If you haven’t experienced autumn colours before, well here’s your first chance. We were lucky today as it has been rather cloudy and rainy for the last while. We had a huge thunderstorm this morning before sun-up, but it cleared up afterwards and we had a beautiful day. This allowed me to get out and get some really nice pictures around our property.

Sit back and enjoy the photos. Feel free to click on the pictures for larger versions.

September 2018

It’s now getting close to the end of September. The weather is rapidly cooling off here. We’ve had frost several times (and had the wood stove up and running) and the leaves have begun to change colour.

We’ve been doing our regular thing, working on getting some projects finished that we started earlier.

If you recall from previously, we were working on building the drawer for the bottom of the pantry. That has now been completed and you can see the finished results here.

We also finished redoing our front steps. They turned out pretty nicely.

Another project we were working on was finding something to cover up the column of wires that goes from the floor to the ceiling up in the bedroom area. You can see it over on the right side of this picture.

Not only is it a column of wires, but some of them are attached to a set of switches so we can turn on and off the lights in that section. Originally, those wires were embedded inside the wall that made up the closet where the toilet was located. After we removed all of that, we were left with the wires. We had thought of putting up a big wall with closets and storage across that section and putting the wires back inside a wall, but we decided we liked the openness of the trailer better.

So we came up with another plan.

After the big storm that blew down several trees on our property I got the idea of using a log to cover the wires. We had a small maple tree that got knocked down when a big poplar snapped and fell on it. So I cut a section out of it and started to work on it.

First, I had to cut it in half and this was the most difficult part of the entire process. The log wasn’t perfectly straight so I needed something that could follow the curve of the wood. A big format band saw would really have helped with this, but I didn’t have access to one. A friend of ours had one of those portable/hand-held band saws, but it didn’t have enough clearance to cut the log.

So I settled on doing it the hard way with my sawsall/reciprocating saw. And when I say the hard way I am not exaggerating. It took me 3.5 hours to cut that log that was 193cm (76″). Actually, I only made it to within about 20cm (8″) of the end and the saw seized up so I finished it using a hand saw. My hands and arms were pretty woobly after that, but I did end up with the log cut in half.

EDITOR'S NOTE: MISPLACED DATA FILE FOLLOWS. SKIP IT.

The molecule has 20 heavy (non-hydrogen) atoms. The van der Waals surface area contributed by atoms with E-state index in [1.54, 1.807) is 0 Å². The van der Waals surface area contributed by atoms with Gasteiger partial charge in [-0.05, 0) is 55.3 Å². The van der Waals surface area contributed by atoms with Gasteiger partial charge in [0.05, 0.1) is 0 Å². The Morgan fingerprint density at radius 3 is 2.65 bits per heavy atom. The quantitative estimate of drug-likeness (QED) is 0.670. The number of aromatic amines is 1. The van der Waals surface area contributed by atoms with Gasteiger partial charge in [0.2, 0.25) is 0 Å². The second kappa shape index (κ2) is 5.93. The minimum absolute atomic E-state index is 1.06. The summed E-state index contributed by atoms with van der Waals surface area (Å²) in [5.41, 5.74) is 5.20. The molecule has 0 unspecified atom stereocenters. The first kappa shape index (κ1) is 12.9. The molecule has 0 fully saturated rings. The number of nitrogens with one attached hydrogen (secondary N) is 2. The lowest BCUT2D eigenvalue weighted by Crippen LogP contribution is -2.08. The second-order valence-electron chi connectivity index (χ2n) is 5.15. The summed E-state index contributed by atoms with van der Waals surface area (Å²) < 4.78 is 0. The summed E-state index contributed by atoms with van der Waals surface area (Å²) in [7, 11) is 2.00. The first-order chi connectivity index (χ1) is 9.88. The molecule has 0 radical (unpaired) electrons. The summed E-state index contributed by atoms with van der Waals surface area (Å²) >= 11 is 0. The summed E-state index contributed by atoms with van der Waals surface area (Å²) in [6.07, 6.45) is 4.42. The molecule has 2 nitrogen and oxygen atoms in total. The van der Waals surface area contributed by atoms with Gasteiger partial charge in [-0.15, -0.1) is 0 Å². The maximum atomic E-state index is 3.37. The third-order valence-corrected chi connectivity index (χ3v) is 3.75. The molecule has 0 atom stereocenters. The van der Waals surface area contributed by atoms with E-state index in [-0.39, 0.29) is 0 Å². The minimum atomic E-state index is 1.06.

The next step was to cut out the core so the wires would fit. A router would have been handy for that, but I didn’t have one of those either. I used my skill saw instead. I cut a 2cm (3/4″) trench right down the center of each of the half-logs. Here’s the first one.

After the trench was cut, I reconfigured the blade on the skill saw to be at 45° and cut out the sides, making a triangular trench down the center of the logs. Here you can see the first one is finished.

Despite the curvature of the log, using the skill saw worked quite well. Fortunately, the depth of the cuts wasn’t a lot; if it had been more, it would have been much more difficult to turn the saw to follow the curve of the wood.

Now having the cores cut out of the half-logs, the next thing to do was strip the bark off it. I took one half and Kat took the other. We both had a machete and went to work. It didn’t take long and the machete made short work of the bark.

We were getting close, but I still needed to add a spot for the light switch. In disconnecting the switch from the wires, one of the metal contacts on the switch was pulled out, thus destroying the switch so we had to order a new one. Luckily, Amazon sells replacements.

I took some measurements and cut a spot for the new switch to sit in.

And here you can see the switch sitting nicely in it.

Once that was completed, it was simply a matter of putting it all together. I clamped both pieces together and predrilled the holes for the screws. Then we took it inside, I wired up the new switch, we clamped both pieces together and I screwed it tight.

And here you can see the results. This is the switch side.

This is from the opposite side.

It was green wood so we didn’t put any varnish or other finishers on it yet. We’ll let it dry out over the winter and then see what we want to do in the spring. With the fire running all winter, the humidity drops significantly, so much of the moisture of the wood should be pulled out.

Yay, more things accomplished!